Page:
Xeon

What’s Inside an Optane DIMM?

Part of Optane DIMM LogoWith the release of its Cascade Lake family of processors today (formally called the “2nd Generation Intel Xeon Scalable processor”) Intel disclosed more details about its Optane DIMM, which has been officially named the “Intel Optane DC Persistent Memory.”  This DIMM’s architecture is surprisingly similar to an SSD, even to the point of its having error correction and encryption!

The Memory Guy doesn’t generally cover SSDs, but I do cover DIMMs, so this is one of those posts that I could have put into either of my blogs: The Memory Guy or The SSD Guy.  I have decided to put it here with the hopes that it will be easier for members of the memory community to find.

The internal error correction, the encryption, and the fact that 3D XPoint Memory wears out and must use wear leveling, all cause the Optane DIMM’s critical timing path to be slower than the critical path in a DRAM DIMM, rendering the Optane DIMM unsuitable for code execution.  This, and the fact that XPoint writes are slower than its reads, all help to explain why an Optane DIMM is never used as the only memory in a system: there is always a DRAM alongside the Optane DIMM to provide faster Continue reading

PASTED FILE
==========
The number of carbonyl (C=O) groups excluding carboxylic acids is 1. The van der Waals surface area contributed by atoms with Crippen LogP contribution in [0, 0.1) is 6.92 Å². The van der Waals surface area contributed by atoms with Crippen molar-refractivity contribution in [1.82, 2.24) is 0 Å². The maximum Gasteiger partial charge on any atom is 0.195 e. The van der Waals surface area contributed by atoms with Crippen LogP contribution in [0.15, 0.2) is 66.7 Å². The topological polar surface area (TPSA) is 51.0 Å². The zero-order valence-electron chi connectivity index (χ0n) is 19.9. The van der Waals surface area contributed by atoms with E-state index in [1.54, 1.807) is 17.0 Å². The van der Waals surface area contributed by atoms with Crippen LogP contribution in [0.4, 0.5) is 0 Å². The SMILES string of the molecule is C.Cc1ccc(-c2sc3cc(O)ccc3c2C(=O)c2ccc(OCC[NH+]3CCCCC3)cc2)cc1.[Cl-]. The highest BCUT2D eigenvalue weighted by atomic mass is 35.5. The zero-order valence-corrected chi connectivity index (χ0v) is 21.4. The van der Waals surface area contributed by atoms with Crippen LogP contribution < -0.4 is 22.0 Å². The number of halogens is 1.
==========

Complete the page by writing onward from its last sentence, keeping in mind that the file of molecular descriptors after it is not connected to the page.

What Memory Will Intel’s Purley Platform Use?

Part of Intel Purley SlideThere has been quite a lot of interest over the past few days about the apparently-inadvertent disclosure by Intel of its server platform roadmap.  Detailed coverage in The Platform showed a couple of slides with key memory information for the upcoming Purley server platform which will support the Xeon “Skylake” processor family.  (A review of this post on 7/13/17 revealed that The Platform’s website has disappeared.  The above link and the next one no longer work.)

One slide, titled: “Purley: Biggest Platform Advancement Since Nehalem” includes this post’s graphic, which tells of a memory with: “Up to 4x the capacity & lower cost than DRAM, and 500x faster than NAND.”

The Memory Guy puzzled a bit about what this might be.  The only memory chip technology today with a cost structure lower than that of DRAM is NAND flash, and there is unlikely to be any technology within the leaked roadmap’s 2015-2017 time span that will change that.  MRAM, ReRAM, PCM, FRAM, and other technologies can’t beat DRAM’s cost, and will probably take close to a decade to get to that point.

Since that’s the case, then what is this mystery memory?  If we think of Continue reading